6 August, 2023

Bribie’s northern access track re-opens

BRIBIE Island’s Northern Access Track has re-opened following extensive repairs after it was badly damaged by unprecedented weather events in early 2022.

Bribie’s northern access track re-opens - feature photo

The Northern Access Track and a number of other inland tracks within the Bribie Island National Park and Recreation Area were heavily impacted by the severe weather in 2022 and required significant repair works.

Impacted sections of the 20 kilometres of track between Poverty Creek turn-off and the Fort Bribie Day-Use Area have been raised and rock inverts installed to reduce the chance of closures after future rain events.

The $750,000 project was funded through the ‘Community and Recreational Asset Recovery and Resilience Program’ established under the Australian and Queensland governments’ Disaster Recovery Funding Arrangements following the 2021-22 disaster season.

Federal Minister for Emergency Management, Murray Watt, said Bribie was a beautiful part of the world, and it was great to be able to welcome locals and visitors alike back to the walking tracks.

“The federal government is pleased to partner with the state government in delivering these important repairs,” he said.

“The significant works that have been undertaken will hopefully mean the tracks are more resistant to damage from future natural disasters.”

Queensland Minister for the Environment and the Great Barrier Reef, Leanne Linard, said the 2022 severe weather events caused significant damage to many national parks, including Bribie Island.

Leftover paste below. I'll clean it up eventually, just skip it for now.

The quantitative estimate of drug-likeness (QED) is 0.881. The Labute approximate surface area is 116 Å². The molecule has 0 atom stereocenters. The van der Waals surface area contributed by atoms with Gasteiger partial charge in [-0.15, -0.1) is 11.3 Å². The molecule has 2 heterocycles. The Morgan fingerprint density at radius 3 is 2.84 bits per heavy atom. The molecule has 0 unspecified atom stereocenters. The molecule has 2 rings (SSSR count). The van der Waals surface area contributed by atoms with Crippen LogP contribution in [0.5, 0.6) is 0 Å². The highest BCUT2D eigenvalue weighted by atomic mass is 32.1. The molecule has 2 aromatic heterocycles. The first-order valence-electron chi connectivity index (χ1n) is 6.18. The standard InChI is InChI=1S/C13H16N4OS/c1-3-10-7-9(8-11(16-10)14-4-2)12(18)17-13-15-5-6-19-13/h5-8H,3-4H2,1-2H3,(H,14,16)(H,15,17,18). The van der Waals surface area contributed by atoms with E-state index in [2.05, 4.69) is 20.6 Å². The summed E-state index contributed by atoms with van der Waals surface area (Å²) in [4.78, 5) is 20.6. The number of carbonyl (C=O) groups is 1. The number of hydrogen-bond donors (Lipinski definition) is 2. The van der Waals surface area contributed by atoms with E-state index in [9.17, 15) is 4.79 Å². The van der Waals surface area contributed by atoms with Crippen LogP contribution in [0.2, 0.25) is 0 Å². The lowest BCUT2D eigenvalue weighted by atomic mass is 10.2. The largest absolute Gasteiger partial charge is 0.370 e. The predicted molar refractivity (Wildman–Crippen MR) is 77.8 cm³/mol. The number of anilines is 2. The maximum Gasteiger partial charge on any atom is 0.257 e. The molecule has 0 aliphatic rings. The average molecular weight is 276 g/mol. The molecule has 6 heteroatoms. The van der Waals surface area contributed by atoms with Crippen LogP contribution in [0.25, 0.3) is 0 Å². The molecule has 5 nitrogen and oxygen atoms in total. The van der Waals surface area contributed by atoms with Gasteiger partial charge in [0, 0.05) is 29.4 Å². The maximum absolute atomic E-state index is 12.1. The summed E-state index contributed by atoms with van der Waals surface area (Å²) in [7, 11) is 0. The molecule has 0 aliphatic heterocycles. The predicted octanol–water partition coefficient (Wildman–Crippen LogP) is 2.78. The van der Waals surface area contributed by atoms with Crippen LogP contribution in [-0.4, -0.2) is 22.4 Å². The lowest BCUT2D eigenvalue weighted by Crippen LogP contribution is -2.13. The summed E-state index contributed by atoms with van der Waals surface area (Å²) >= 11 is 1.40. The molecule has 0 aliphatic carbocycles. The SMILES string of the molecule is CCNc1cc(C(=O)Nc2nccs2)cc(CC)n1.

“While we were able to quickly re-open the most popular visitor areas of the Bribie Island National Park and Recreation Area fairly quickly, repairing the damage to the Northern Access Track proved to be particularly challenging,” she said.

“The 2022 rainfall resulted in the water table on Bribie Island becoming elevated, which meant it took a long time for the low-lying areas around the Northern Access Track to dry out to allow machinery access.

“The remoteness of the tracks was also a challenge.

“Re-opening the access track and other damaged inland tracks has been a priority for the Department of Environment and Science and I am pleased that works have now been completed and this important access point to Bribie Island Recreation Area has been restored.”

Member for Pumicestone, Ali King, said she was grateful for the community’s patience while the Northern Access Track was repaired after it was damaged in the February 2022 floods.

“During these works we upgraded the Northern Access Track to better withstand future severe weather events,” she said.

“We can be proud that we’re building back better from the challenges of the 2022 floods, which hit our Pumicestone community so hard.”


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